It’s time to get creative for 2011. Do something you haven’t done in the past. This is what will make you and your store stand out from your competitors to potential and current customers. You want your current and potential customers to always think of you and be reminded of something good you did when they start looking for a car to buy.

You may be sponsoring various events in your community already, but do people remember you sponsored it and talk afterwards to their families, friends and coworkers about the experience they had? Think back about something good you have experienced in the past. It is easy to remember, isn’t it? Why is that? Was it because it was something you probably didn’t expect to happen but did, and it resulted in a great feeling?

When you surprise people with something nice and totally unexpected, they will remember it very easily. It impresses them. It feels good to get something for nothing just because you were in the right place at the right time. What can you do differently to enhance your customer’s perception of your dealership?

For example, I have seen dealerships send employees dressed in dealership branded attire unannounced at a social event in their community like a local high school football or baseball game and hand out $1 coupons to be used at the refreshment stand. The customers don’t need to know you have worked out a deal with the school to reimburse them for all the coupons they collect at the refreshment stand. This not only improves their sales and helps them raise more money to fund projects at the school, but it promotes your dealership in a non-traditional format to hundreds of people in a short time span.

Another way to promote the store is to work a deal for the breakfast or lunch rush time with some of the best local restaurants to give the customers their drink, donut or even their lunch free at checkout time. It is not advertised but is made known to the customer at the checkout only after you have paid for it. This is a relatively inexpensive way to advertise and get people to talk about your store. People love getting something for nothing, and they will tell 10 people about what happened. Doing this periodically around town on a random basis with other local merchants will have people trying to figure out where you are going to be next and when.

Have you thought about going around your community and talking to your fellow businesses about joint- and cross-marketing? Most businesses are very receptive to this, as it will only help promote their business also. You can hand out coupons for other businesses in your service department or showroom. At the same time, the other businesses will be handing out your coupons at their businesses. You will normally hit a larger audience and generate more buzz about your store this way compared to an ad in the local paper.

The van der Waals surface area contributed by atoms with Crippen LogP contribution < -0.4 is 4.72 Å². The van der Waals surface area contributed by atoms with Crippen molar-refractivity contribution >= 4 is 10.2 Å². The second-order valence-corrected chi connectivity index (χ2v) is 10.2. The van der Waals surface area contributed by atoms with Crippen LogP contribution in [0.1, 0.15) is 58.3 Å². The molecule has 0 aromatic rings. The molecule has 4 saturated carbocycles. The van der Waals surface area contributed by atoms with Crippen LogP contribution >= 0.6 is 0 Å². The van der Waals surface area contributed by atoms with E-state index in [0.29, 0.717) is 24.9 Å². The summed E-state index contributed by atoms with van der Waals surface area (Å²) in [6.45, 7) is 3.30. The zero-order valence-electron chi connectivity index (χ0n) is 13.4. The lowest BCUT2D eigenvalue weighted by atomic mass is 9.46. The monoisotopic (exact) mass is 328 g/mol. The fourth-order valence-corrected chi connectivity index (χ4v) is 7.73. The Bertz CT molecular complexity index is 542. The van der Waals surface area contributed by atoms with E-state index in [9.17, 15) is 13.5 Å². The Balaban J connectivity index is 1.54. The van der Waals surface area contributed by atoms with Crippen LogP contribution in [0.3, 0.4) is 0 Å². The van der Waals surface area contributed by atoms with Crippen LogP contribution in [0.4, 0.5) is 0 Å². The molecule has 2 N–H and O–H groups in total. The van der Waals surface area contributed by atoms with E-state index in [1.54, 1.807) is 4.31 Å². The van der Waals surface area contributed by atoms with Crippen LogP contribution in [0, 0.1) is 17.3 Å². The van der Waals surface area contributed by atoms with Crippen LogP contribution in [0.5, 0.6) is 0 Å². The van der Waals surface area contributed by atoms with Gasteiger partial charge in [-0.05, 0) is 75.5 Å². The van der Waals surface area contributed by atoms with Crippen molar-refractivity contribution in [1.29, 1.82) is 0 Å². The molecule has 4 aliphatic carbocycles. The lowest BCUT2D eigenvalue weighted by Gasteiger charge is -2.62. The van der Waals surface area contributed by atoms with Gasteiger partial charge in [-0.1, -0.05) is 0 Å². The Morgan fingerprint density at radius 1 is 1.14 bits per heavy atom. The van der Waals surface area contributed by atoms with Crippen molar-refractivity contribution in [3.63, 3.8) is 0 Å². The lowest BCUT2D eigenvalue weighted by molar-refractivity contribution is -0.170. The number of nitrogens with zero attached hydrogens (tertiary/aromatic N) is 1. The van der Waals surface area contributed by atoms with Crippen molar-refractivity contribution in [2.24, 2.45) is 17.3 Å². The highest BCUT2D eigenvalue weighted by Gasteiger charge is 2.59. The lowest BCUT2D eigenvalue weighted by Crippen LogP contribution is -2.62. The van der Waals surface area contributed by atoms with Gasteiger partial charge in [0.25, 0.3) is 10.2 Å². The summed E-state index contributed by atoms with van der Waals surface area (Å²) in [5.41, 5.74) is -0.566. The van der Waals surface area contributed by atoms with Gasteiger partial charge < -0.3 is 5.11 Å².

The promotion or coupon you use must be able to generate an immediate effect on the customer and/or have a very short time frame in which to use it. This is the only way you and the other businesses will know it is working. It may not generate much the first time you do it, but repetition of promoting your store in this manner should generate buzz.

Again, some of you may already be doing something like this. If you are, try to figure out a different twist to it to keep the public talking about your store. Keep it consistent, and make it easy with no strings attached. The public is tired of gimmicks; they will not embrace it if they always have to do something to get something free. Make sure you keep it unexpected.

Sit down today and think about what you are accomplishing with your advertising and promotion dollars. Remember, advertising is different from promoting yourself. Promotion is there to give you name recognition and must be practiced continually to maintain your presence in the market. Advertising is geared to motivating someone to do something today. You and your dealership need a mix of both. Promotion works for the long term and assists your current advertising in achieving better results.

 Vol. 7, Issue 12
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